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Tickers in this Article: RSX, FXI
Sometimes timing really is everything. Certainly investment manager Van Eck Global is not complaining about the timing for launch of its new Market Vectors Russia ETF (NYSE:RSX).

The exchange-traded fund (ETF) was first offered in May of this year, just about the time that Russia's equity markets shook off a mediocre start to the year and joined the emerging markets party.

Since its May 7 close, RSX is up a robust 21.7% as of October 25. All four BRIC countries (Brazil, Russia, India and China) are now accessible through ETF or exchange traded notes. Two things here are worth considering. First, there are some peculiarities about Russia that warrant careful consideration before taking the plunge. Second, having made the decision, investors should consider the relative merits of investing in the ETF versus direct exposure through ADRs or other managed vehicles such as mutual funds. (For related reading, see Exchange Traded Notes - An Alternative To ETFs.)

All About Oil & Gas
You don't get far into a discussion about Russian equities without talking about the country's exposure to oil & gas. Rosneft and Gazprom are the twin giants of these energy sectors. Rosneft has over 40 billion barrels in proved, probable and possible oil and gas reserves, according to the company's website, while Gazprom is the world's largest gas company and a major influencing factor in the energy markets of western Europe. The Russian government has a controlling stake in both companies.

As of August 31, 2007, these two stocks added up to about 15% of the total market capitalization of the 30 listed companies on the DAXglobal Russia+ Index. Van Eck's Russia ETF uses this index as an exposure benchmark, meaning that about one-fifth of your investment will be tied up in the fates of these two companies. Other oil & gas concerns including Lukoil, Surgutneftegaz and Tatneft add another signifcant amount of exposure to this sector. Additionally 8.7% of the index consists of energy utilities RAO UES and Mosenergo, resulting in an asset with almost 50% of its exposure in energy. Risks and Considerations
Investing in Russia is a highly risky proposition. Apart from the sector concentration described above there are numerous legal, political and economic risks that, while common to any emerging market, are particularly pertinent in Russia. The Russian government under President Vladimir Putin has become increasingly involved in the country's economy over the past several years and exerts a particularly strong influence over the country's energy sector. The European Union has introduced a handful of policy proposals this year aimed at limiting the ongoing influence of Gazprom and other energy companies in the lucrative European retail energy markets.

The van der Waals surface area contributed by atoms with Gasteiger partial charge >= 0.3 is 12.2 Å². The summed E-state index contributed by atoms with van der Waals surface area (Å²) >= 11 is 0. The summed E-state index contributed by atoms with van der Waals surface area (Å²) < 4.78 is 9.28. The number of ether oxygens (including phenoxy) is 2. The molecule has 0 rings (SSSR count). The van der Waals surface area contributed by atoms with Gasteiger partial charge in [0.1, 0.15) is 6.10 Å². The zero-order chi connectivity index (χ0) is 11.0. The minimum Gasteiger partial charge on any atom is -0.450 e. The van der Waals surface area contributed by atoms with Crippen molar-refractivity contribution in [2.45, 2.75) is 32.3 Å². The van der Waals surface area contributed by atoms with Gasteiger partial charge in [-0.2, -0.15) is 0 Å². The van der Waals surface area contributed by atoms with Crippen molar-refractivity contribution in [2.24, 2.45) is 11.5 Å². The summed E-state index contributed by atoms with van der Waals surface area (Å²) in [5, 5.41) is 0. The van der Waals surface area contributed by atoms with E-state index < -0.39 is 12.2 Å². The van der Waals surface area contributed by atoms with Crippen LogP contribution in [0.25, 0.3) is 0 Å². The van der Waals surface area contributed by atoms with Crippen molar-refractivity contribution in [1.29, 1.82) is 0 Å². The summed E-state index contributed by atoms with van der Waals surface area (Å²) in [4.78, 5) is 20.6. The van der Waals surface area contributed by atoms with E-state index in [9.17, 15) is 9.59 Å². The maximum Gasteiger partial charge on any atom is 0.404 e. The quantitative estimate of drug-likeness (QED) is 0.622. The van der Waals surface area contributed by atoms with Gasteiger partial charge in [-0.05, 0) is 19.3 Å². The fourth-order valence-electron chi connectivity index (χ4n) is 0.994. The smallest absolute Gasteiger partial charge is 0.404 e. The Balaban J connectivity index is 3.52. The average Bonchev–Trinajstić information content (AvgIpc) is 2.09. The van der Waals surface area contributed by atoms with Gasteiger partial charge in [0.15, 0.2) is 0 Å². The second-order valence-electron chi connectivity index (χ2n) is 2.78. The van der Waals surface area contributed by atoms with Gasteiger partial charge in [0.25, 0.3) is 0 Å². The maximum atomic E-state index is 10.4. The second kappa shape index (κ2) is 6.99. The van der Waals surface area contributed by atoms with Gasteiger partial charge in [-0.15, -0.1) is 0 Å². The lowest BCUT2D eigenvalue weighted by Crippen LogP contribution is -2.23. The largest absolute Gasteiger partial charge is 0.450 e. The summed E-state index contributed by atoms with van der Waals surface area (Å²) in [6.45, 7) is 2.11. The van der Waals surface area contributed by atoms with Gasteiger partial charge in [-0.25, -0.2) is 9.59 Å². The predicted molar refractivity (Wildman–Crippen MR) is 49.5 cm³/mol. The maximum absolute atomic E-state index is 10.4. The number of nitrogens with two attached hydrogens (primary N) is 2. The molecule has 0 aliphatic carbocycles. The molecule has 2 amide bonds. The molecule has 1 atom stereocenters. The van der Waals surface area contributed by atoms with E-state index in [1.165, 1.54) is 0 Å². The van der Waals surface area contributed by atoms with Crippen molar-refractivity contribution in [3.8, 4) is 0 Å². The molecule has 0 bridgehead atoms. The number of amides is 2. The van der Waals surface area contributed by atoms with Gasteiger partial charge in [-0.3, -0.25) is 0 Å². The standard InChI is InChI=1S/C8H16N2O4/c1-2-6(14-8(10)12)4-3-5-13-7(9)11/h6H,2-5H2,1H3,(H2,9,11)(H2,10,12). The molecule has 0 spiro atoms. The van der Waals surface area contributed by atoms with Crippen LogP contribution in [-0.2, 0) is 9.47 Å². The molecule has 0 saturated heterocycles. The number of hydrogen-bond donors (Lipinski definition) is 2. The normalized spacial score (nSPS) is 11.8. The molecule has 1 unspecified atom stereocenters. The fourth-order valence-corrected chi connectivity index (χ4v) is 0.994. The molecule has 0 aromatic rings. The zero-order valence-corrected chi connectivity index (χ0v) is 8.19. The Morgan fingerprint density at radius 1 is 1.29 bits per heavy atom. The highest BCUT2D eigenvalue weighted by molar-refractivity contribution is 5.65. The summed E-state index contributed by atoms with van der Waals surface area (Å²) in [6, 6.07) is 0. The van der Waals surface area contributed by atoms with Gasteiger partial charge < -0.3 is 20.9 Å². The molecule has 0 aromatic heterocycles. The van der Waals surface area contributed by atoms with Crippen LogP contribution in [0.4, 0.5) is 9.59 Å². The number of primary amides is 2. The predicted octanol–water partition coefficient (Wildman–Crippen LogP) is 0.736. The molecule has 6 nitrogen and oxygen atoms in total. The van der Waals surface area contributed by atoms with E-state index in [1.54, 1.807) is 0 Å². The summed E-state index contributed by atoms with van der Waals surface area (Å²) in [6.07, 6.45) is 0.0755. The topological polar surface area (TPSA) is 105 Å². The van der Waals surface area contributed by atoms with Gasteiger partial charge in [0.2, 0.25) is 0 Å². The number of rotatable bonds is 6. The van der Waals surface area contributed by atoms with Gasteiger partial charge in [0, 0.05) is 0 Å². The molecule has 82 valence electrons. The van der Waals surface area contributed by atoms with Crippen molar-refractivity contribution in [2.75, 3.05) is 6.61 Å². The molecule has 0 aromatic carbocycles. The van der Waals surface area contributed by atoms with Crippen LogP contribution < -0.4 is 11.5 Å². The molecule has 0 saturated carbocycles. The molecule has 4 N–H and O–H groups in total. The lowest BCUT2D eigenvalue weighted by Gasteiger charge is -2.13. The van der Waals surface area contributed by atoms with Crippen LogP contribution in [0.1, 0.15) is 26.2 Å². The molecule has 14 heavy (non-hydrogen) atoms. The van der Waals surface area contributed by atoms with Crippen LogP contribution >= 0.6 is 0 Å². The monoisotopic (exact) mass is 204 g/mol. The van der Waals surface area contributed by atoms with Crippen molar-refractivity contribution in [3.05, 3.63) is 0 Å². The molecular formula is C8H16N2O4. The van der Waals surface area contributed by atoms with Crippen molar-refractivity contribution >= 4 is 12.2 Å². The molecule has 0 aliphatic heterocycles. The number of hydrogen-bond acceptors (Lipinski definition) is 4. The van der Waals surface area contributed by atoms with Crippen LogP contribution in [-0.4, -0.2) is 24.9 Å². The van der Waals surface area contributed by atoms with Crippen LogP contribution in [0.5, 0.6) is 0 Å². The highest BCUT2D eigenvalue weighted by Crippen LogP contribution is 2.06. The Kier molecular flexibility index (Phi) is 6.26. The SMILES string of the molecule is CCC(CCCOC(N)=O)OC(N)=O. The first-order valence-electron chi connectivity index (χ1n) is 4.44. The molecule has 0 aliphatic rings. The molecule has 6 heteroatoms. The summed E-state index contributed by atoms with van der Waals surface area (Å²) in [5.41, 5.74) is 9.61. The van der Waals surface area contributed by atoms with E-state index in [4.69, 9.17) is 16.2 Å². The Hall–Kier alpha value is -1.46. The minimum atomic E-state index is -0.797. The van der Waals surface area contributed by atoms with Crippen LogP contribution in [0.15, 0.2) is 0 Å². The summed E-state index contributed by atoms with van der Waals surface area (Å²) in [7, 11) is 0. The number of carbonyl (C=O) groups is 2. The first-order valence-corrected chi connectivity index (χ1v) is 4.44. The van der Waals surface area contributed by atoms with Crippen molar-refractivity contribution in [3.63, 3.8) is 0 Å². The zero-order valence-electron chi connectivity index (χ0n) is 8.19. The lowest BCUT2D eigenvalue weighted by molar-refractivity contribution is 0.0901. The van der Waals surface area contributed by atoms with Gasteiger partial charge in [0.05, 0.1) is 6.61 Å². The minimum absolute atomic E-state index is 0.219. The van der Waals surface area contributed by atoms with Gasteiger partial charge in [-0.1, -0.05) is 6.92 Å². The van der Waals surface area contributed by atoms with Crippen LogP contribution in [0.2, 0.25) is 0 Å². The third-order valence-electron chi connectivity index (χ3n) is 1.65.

Still, for investors who favor a high-risk, high-return approach there may be a place for the Russia ETF in a portfolio. Its net expense ratio of 0.69% is not particularly expensive in comparison to other country ETFs. For example the iShares FTSE/Xinhua China 25 ETF (NYSE:FXI) has an expense ratio of 0.74%, and that is cheaper still than the expense ratios and sales charges for many emerging markets mutual funds (e.g. the ING Russia Fund, a mutual fund, with a net expense ratio of 2.11%). Higher fees tend to go hand-in-hand with more actively managed funds. However, given the relatively small number of Russian stocks with sufficient size and liquidity from which to make active portfolio bets, it is somewhat hard to see what justifies that cost differential. (To learn more on expense ratios, read Stop Paying High Fees.)

Russia was a bit late to this year's emerging markets party, but it's had a strong run as of late. This volatile and unpredictable market is not for the fainthearted; however, investors who make the decision to invest in Russia may find the convenient one-stop approach of the Russia ETF to be an effective way to obtain exposure.

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